Cervical Cancer Screening and Diagnosis
The best thing you can do to reduce your risks of cervical cancer is to have a gynecologic exam performed by a healthcare professional every year. You also can also lower your risk by:
- Getting the HPV (human papillomavirus) vaccine
- Having a Pap test
- Using condoms
- Quitting smoking
- Limiting your number of sexual partners
With the HPV vaccine, which is approved for individuals age 9 to 45, routine Pap tests and HPV testing, we can prevent cervical cancer and dysplasia.
How is cervical cancer diagnosed?
Cervical cancers and precancers are classified by how they appear under a microscope. The main types of cervical cancers are diagnosed as either squamous cell carcinoma or adenocarcinoma:
- Squamous cell cervical cancer develops in the lining of the cervix and is found in 80%-90% of cervical cancer cases.
- Adenocarcinoma develops in gland cells that produce cervical mucus. Approximately 10%-20% of cervical cancers are described as adenocarcinoma.
Less commonly, cervical cancer may have features of both squamous cell carcinoma and adenocarcinoma. This type of cervical cancer diagnosis is called adenosquamous carcinoma or mixed carcinoma. Other types of cancer also can develop in the cervix. These include melanoma, sarcoma and lymphoma, which occur more commonly in other parts of the body.
After we diagnose cervical cancer, additional testing can determine whether cancer cells have spread within the cervix or to other parts of your body. Information we gather from the staging process helps us determine the stage of your cancer, which is critical to planning appropriate cervical cancer treatment.
Cervical cancer stages are diagnosed by the presence and location of cancer cells:
- Stage 0: Called carcinoma in situ, stage 0 cervical cancer is diagnosed when the inner lining of the cervix shows abnormal cells. If not treated at this stage, these cells can become cancerous.
- Stage 1: Cancer cells are found only in the cervix.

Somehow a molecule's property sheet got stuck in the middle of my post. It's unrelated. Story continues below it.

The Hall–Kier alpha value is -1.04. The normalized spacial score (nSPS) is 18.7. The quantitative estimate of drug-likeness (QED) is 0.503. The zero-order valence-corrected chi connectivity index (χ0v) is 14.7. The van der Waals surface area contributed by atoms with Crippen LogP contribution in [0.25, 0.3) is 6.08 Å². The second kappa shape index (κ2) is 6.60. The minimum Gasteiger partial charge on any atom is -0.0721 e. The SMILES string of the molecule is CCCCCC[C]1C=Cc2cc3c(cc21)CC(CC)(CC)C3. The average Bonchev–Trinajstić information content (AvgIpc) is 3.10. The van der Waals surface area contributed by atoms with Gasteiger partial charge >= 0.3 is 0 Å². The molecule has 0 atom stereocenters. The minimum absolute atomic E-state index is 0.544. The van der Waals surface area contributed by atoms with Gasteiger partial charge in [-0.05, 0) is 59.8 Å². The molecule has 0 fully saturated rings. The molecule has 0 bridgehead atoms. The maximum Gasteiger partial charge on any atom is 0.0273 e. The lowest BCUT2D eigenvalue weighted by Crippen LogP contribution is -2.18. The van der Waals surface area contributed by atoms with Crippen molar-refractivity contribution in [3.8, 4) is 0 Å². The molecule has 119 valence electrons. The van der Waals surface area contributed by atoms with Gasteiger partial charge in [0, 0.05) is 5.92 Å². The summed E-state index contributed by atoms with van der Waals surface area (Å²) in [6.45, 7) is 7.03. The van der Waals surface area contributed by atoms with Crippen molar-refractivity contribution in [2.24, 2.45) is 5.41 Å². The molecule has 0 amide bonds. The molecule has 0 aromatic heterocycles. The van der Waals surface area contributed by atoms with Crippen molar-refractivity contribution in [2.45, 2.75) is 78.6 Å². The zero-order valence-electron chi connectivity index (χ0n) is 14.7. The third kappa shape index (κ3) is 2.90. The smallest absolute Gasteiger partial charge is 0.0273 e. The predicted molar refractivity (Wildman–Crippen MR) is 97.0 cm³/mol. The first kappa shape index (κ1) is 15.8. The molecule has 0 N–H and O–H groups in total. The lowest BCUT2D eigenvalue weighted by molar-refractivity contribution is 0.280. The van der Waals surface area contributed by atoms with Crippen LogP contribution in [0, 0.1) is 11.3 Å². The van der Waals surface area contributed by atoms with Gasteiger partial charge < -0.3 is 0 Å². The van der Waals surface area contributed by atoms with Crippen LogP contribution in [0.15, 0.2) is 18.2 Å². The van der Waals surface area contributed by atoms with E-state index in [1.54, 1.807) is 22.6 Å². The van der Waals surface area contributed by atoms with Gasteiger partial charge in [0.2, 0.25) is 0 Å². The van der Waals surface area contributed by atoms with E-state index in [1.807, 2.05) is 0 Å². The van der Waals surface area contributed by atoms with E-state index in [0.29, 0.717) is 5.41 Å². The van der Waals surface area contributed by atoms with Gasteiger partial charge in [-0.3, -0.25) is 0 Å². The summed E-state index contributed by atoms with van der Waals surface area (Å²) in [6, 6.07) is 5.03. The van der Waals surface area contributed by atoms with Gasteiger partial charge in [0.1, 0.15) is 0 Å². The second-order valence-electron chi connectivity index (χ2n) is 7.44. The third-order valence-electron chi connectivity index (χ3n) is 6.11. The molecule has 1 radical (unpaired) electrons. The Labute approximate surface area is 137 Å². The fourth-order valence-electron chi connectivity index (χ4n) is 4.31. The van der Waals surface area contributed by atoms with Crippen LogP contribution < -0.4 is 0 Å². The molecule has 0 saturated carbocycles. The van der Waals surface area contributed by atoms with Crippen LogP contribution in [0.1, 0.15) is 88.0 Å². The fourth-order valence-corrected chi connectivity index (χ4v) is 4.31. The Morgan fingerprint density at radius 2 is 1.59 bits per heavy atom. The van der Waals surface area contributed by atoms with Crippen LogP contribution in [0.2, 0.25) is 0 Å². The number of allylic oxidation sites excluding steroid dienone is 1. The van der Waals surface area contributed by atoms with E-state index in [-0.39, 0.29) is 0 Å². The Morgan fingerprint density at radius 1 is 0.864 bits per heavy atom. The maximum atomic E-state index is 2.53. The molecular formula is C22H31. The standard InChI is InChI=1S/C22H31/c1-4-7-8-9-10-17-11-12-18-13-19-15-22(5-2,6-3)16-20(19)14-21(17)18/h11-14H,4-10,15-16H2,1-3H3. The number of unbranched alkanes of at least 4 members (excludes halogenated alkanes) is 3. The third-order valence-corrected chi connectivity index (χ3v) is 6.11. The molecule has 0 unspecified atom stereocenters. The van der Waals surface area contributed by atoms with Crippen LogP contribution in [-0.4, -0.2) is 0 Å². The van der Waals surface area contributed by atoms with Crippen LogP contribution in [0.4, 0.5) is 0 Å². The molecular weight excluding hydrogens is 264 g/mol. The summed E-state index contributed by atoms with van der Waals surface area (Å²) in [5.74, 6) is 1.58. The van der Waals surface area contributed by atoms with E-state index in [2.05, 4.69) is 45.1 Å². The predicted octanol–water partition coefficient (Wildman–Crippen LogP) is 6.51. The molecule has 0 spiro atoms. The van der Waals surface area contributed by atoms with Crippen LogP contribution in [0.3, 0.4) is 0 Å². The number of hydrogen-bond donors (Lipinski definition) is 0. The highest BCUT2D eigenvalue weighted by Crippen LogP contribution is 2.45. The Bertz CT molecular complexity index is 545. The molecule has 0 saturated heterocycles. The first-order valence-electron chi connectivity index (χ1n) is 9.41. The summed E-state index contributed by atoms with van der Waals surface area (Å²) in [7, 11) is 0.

- Stage 2: Cancer cells have spread past the cervix and into the uterus, but haven’t reached the pelvic wall or the lower third of the vagina.
- Stage 3: Cancer cells have spread to the pelvic wall or the lower third of the vagina. At stage 3, cervical cancer may affect kidney function.
- Stage 4: Cancer has spread to the bladder, rectum or other areas of the body beyond the pelvis.
Cervical Cancer Screening
Your chances of recovering from cervical cancer are best with early screening and diagnosis. Death from cervical cancer is nearly 100% preventable with routine examinations, including HPV screening and Pap tests.
HPV screening pinpoints the presence of high-risk HPV virus types in cervical cells. HPV infection can cause cell abnormalities, sometimes even before the abnormalities are visually evident.
The Pap test is a simple procedure done as part of your pelvic exam. During a Pap smear, a small sample of cells is collected from the cervix, transferred to a slide and viewed under a microscope.
Pap tests should be performed within 3 years after a woman begins having sexual intercourse or by age 21, usually annually. American Cancer Society guidelines suggest that some women can safely schedule Pap tests less often than every year. However, if you are at high risk, your doctor may perform cervical cancer screening exams more often than yearly. You should discuss this with your doctor.
If your Pap test shows abnormal cell growth, your doctor may recommend additional testing for an accurate diagnosis.